Saturday, 27 September 2014

Elephants and Yoga - but it's not India!

[This is an occasional diary of life in the Falkland Islands for a couple of expats from the UK.  Spring is rapidly approaching and we hoped to see some 4-tonne animals mating while we relaxed on a Yoga weekend on Sea Lion Island......]

Dawn broke over the remote Sea Lion Island: 350 miles east from South America, and 600 miles north of Antarctica.  Carol, the new manager of the Lodge, was also a Yoga teacher and had offered a novel weekend break, combining exercise, meditation and wildlife! The chatter of hundreds of penguins could be heard just outside the windows, as sleepy visitors took position on their mats.
Penguins mass outside Sea Lion Lodge
A curious, and fearless,  resident, a Striated Caracara, peered through the window at the lithe bodies.  Perhaps a new food source for it?  Carol,encouraged the group to concentrate on breathing and we followed, as best we could, her supple movements and increasingly difficult Yoga positions.
Early-morning sun streams into the yoga studio
Being the least experienced of the group, I quickly found the Downward-Facing Dog position a stretch too far, and settled for the Child Pose, which entailed me resting my forehead on the mat, listening to my laboured breathing and the chatter of penguins 20 metres away.
Striated Caracara keeps a beady eye on visitors
Where else in the world can you experience such a dawn chorus?  But there is only so much Yoga one can do in a day, and with hours between the excellent meals, there was time to explore and discover who else had returned to the island this Spring.......
Strolling past the resident Gentoo penguins, and the returning Magellanic penguins (who were finding their burrows still flooded from the recent rains), we reached the mile-long beach where giants collide!
How the elephant seal got his name!
The beach is mostly sand, but contains enough rocks to make you think twice before stepping on what looks like a boulder.  These Leviathians may not move much on land, but you don't really want to get too close to them!
The teeth may not be big, but they have 3 tonnes behind them!
Southern Elephant Seals come ashore on Sea Lion to breed and calve.  After rutting and mating, they moult and return to sea.  But while they are ashore, they cannot eat, so must live off their massive reserves.
He won't eat again for 6 months, so needs the weight.
 Bull seals can weigh over 4,000Kgs, and be over 6 metres in length!  They compete with other bulls to mate with females, and already some bulls have recruited harems around their area of the beach.
Six-month beach vacation... but no food.
 The females can grow to 900Kgs and this is the biggest difference between males and females in any animal species.  In the photo below, a tussac bird is trying to eke out some morsel from between an old bulls teeth.....
Tussac bird cleaning a seal's mouth
Quite a lot is known about the Sea Lion seals, as they are the subject of a long-term study by Italian scientists.  More information can be found here >>>>
Scientists monitoring seals. Pup suckling in centre
Scientists  tag the seals soon after birth, and record their return visits.  They study the complex behaviour between adults of the same and opposite sex.  I can only imagine they are very dedicated, as they sit on that beach all day for weeks at a time, far from the warmth of the Mediterranean.
Probably the richest milk in the world. Snowy Sheathbill waiting for scraps.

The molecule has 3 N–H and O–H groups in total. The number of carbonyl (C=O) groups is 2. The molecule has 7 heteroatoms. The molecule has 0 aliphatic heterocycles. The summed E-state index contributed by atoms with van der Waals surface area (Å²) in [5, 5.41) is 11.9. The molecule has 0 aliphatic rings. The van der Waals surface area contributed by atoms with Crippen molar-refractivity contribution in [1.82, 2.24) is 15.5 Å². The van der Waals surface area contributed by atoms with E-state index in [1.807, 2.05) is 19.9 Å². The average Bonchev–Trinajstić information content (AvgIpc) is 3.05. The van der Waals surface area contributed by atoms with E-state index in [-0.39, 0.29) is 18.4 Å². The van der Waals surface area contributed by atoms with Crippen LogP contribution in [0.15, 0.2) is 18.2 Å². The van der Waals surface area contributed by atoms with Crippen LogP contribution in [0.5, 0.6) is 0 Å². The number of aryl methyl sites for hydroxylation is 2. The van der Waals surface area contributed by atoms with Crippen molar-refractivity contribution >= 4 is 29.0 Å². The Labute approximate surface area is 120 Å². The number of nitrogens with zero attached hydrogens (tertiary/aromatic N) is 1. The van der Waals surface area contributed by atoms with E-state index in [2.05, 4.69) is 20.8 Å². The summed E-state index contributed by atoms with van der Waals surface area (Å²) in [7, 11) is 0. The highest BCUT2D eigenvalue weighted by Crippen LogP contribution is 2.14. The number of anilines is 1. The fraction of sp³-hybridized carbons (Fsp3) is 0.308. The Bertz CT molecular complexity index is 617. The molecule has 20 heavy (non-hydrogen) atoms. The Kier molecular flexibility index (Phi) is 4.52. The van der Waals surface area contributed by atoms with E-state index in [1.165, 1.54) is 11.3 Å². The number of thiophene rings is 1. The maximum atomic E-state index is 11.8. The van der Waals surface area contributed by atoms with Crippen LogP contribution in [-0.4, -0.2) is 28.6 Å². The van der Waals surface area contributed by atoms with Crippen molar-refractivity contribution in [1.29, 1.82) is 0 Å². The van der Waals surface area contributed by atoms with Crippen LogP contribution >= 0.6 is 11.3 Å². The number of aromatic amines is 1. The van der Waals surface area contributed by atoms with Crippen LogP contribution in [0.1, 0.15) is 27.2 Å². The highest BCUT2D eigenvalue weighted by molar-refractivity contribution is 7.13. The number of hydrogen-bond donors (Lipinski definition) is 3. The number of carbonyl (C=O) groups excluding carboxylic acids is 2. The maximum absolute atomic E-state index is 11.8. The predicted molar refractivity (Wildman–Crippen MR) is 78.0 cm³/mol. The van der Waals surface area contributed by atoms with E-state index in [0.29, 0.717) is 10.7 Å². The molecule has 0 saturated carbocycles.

The pups weigh about 40Kgs at birth , and rapidly put on weight in the 3 weeks they suckle their mother's milk, which is thought to be about the richest in the world. After about a month, the mother returns to the sea, having mated, and leaves the pup to fend for itself.
Recently-born pup with mother
 Unfortunately for the pups, and over 600 were born on Sea Lion last year, their numbers and naivety attract attention from patrolling Orcas, and at the peak of the season in November, several attacks per day on pups can be witnessed from the beach.

Female elephant seal. A third the size of bulls.
"Falkland Islands - where the wildlife comes to you!".   This is the slogan of the Falkland Islands Tourist Board.  This is true of some species, like curious penguin.  But others simply do not fear Man, and don't run when you approach.  This can lead to incredibly-close encounters......
Snipe in camouflaged habitat
I nearly stepped on this snipe, and did brush it with my walking pole, causing it to fly up a few feet, then settle back down.  It stayed about 8 feet from me for about 10 minutes, while I clicked away with the camera.
A few minutes later, we came across two other snipe poking their long bills into the ground, looking for insects.
We sat down to watch them and again we could be about 6 feet (2 metres) from them without them being disturbed.
All too soon,  the yoga and wildlife had to be left behind.  Our yoga mats and bags were put in the Landrover, which drove the 100 metres to the airstrip....
Departure lounge, Sea Lion island
On the return flight, the plane stayed low into the strong headwind.  Over Stanley, we caught a view of the new Temporary Dock Facility, which had been towed all the way from Louisiana for the burgeoning oil industry.  It is near the Interim dock facility which has served the Falklands well for over 25 years!
Temporary Dock Facility, centre, is still to be connected to land....
It was my fourth visit to Sea Lion island, but it was probably one of the most interesting despite the lack of Rockhopper penguins (due to return in 2 weeks).  Certainly, it's one of the excellent wildlife sites, not only in the Falklands, but anywhere.   Now I just need to keep doing the Yoga exercises to stave off the creaking joints.

More soon,


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